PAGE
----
Several researchers took a different approach to modifying the adherend metal surface. By itself or in conjunction with other procedures, sandblasting with aluminum oxide has become an almost universal procedure. Sandblasting with aluminum oxide can be done extraorally or intraorally. Sandblasting provides a fresh and uncontaminated surface that is high in surface energy and can be easily wetted by suitable metal bonding agents. Some other reported adherend modifications are high-temperature oxidation, immersion in an oxidizing agent, anodizing, and alloying the surface with a liquid gallium–tin alloy. In contemporary dental practices, these modifications do not appear to be used often. A different and more popular approach is adding a SiO x- C coating by injecting a solution through a special flame . Then a special silane is applied to the coated surface. This method is known as Silicoater (Heraeus Kulzer, Hanau, Germany). A more recent approach, widely used, is known commercially as Rocatec in the laboratory and CoJet chairside (3M ESPE AG, Seefeld, Germany). With this method, a tribochemical silica coating is sandblasted onto the metal surface to provide ultrafine mechanical retention. When treated with the silica-coating system, the surface is not only “abraded,” but becomes embedded with a silica coating derived from silica-coated aluminum oxide particles. Metal and many other surfaces may be abraded with 30-μm grain size CoJet-Sand. Intraoral application is done with an intraoral sandblaster ( Fig. 14 ), such as the Microetcher (Danville Materials, San Ramon, California). A specialized silane coupling agent is then applied.
Chemical modification of filled resins
Modification of the chemistry of resin to create affinity for metals is another approach taken to strongly adhere resins to metals. Following the development in 1978 of a new adhesive monomer, 4-META , a commercial powder and liquid acryliclike product, Super Bond C&B (Sun Medical Co., Ltd., Kyoto City, Japan) was introduced in 1982 for adhesion to dental alloys and to tooth structures . To improve mechanical properties of the adhesive resin and to change the handling characteristics, another approach was taken, which resulted in the product Panavia Ex (Kuraray, Osaka, Japan) . It is a low-viscosity, quartz-filled composite resin containing a phosphate monomer known as M-10-P. Panavia is known to bond well to sandblasted base metals, but its bond to noble metals decreases when stored in water. To overcome this bond instability, the manufacturer developed a laboratory tin–plating apparatus, known as the Kura-Ace. It is used on noble metal alloys after sandblasting. Subsequently, two manufacturers produced portable tin platers capable of intraoral use . These are Kura-Ace Mini (Kuraray) and Microtin (Danville Materials). A more recent product, similar to Panavia but using a different adhesion monomer, is Bistite II DC (Tokuyama, Tokyo, Japan). Tin plating has been challenged by the use of metal primers, presumably because metal primers are more expedient to use. One recent study compared the adhesive primers Alloy Primer (Kuraray), Metal Primer II (GC America, Alsip, Illinois), and Metaltite (Tokuyama) and the resin cements Bistite II (Tokuyama), Panavia F and Super-Bond C&B. All combinations appear to be potentially successful for the bonding of prosthodontic restorations, although there were reported differences in bond stability.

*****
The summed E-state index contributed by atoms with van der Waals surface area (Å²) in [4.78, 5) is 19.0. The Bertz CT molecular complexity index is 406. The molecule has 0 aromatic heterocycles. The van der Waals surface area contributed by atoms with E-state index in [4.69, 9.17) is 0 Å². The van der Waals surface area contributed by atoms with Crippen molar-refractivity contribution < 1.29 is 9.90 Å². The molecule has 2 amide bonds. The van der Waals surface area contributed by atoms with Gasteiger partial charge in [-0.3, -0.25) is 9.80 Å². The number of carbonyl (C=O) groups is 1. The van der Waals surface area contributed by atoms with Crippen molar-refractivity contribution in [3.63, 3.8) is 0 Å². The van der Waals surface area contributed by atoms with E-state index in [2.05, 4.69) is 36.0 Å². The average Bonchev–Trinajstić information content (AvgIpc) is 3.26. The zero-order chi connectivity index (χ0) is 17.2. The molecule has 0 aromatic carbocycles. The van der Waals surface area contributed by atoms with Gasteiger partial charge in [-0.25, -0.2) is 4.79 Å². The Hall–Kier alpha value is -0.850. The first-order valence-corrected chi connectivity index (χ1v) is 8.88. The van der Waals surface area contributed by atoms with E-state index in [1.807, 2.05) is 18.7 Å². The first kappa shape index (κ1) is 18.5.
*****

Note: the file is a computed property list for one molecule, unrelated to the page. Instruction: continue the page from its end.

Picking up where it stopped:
Unfilled “universal” bonding resins
As opposed to using a chemically modified filled resin, another method is to use a “universal” bonding agent, such as the All-Bond 2 System (Bisco, Inc., Schaumburg, Illinois), and then add a layer of filled resin. Primer B of the All Bond 2 System can function as a metal primer . According to the manufacturer, when using the All-Bond 2 System, tin plating does not improve the bond strength of composite resin to sandblasted noble alloys. Similarly Clearfil (Kuraray) adhesives, such as Photo Bond and SE Bond, provide excellent metal bonding agents owing to the inclusion of the same adhesion monomer (M-10-P) as in Panavia.
Metal surface preparation
Contaminants on metal surfaces reduce surface energy and may compromise the bond strength to all resins. Sandblasting can remove such contaminants, creating a fresh, clean, and microscopically irregular surface with high surface energy. A high-energy surface is more wettable than a low-energy surface. An investigator, Tom Blake, looked at the effect of a delay after sandblasting, before the adhesive was applied. Blake, Director of Research at Danville Engineering, reported to the author in 2006 that the delay has a significant effect on wetting. Figs. 15 and 16 show the wetting of hydroxyethyl methacrylate (HEMA), a component of many bonding agents, at two elapsed times after sandblasting. When a measured drop of HEMA was applied to the “freshly” sandblasted gold alloy surface, a low contact angle and good wetting was observed. When the time was delayed for 24 hours after sandblasting, the HEMA did not wet as well, presumably because an absorbed layer on the metal surface lowered the surface energy.